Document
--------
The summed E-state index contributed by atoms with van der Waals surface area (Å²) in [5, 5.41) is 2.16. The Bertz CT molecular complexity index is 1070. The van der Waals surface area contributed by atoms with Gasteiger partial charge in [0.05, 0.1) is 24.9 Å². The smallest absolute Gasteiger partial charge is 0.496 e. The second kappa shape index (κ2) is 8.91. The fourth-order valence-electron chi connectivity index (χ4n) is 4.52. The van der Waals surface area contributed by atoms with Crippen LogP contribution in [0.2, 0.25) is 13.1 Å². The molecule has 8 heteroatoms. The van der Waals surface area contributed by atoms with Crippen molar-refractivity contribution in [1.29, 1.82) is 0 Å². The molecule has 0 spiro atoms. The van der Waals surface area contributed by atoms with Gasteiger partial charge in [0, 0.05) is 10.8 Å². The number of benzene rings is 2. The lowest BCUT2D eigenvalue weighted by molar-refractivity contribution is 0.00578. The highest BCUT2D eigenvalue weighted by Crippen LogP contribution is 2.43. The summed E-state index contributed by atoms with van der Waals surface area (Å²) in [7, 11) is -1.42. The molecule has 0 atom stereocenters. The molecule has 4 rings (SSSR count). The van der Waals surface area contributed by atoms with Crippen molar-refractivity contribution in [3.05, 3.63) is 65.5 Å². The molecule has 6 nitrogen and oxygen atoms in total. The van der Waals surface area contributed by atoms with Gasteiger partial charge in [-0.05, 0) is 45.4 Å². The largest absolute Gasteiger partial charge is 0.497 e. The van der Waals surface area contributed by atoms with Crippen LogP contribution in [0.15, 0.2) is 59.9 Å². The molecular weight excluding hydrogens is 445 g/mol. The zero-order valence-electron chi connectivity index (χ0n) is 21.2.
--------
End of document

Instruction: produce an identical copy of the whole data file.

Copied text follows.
The summed E-state index contributed by atoms with van der Waals surface area (Å²) in [5, 5.41) is 2.16. The Bertz CT molecular complexity index is 1070. The van der Waals surface area contributed by atoms with Gasteiger partial charge in [0.05, 0.1) is 24.9 Å². The smallest absolute Gasteiger partial charge is 0.496 e. The second kappa shape index (κ2) is 8.91. The fourth-order valence-electron chi connectivity index (χ4n) is 4.52. The van der Waals surface area contributed by atoms with Crippen LogP contribution in [0.2, 0.25) is 13.1 Å². The molecule has 8 heteroatoms. The van der Waals surface area contributed by atoms with Crippen molar-refractivity contribution in [1.29, 1.82) is 0 Å². The molecule has 0 spiro atoms. The van der Waals surface area contributed by atoms with Gasteiger partial charge in [0, 0.05) is 10.8 Å². The number of benzene rings is 2. The lowest BCUT2D eigenvalue weighted by molar-refractivity contribution is 0.00578. The highest BCUT2D eigenvalue weighted by Crippen LogP contribution is 2.43. The summed E-state index contributed by atoms with van der Waals surface area (Å²) in [7, 11) is -1.42. The molecule has 0 atom stereocenters. The molecule has 4 rings (SSSR count). The van der Waals surface area contributed by atoms with Crippen molar-refractivity contribution in [3.05, 3.63) is 65.5 Å². The molecule has 6 nitrogen and oxygen atoms in total. The van der Waals surface area contributed by atoms with Gasteiger partial charge in [-0.05, 0) is 45.4 Å². The largest absolute Gasteiger partial charge is 0.497 e. The van der Waals surface area contributed by atoms with Crippen LogP contribution in [0.15, 0.2) is 59.9 Å². The molecular weight excluding hydrogens is 445 g/mol. The zero-order valence-electron chi connectivity index (χ0n) is 21.2.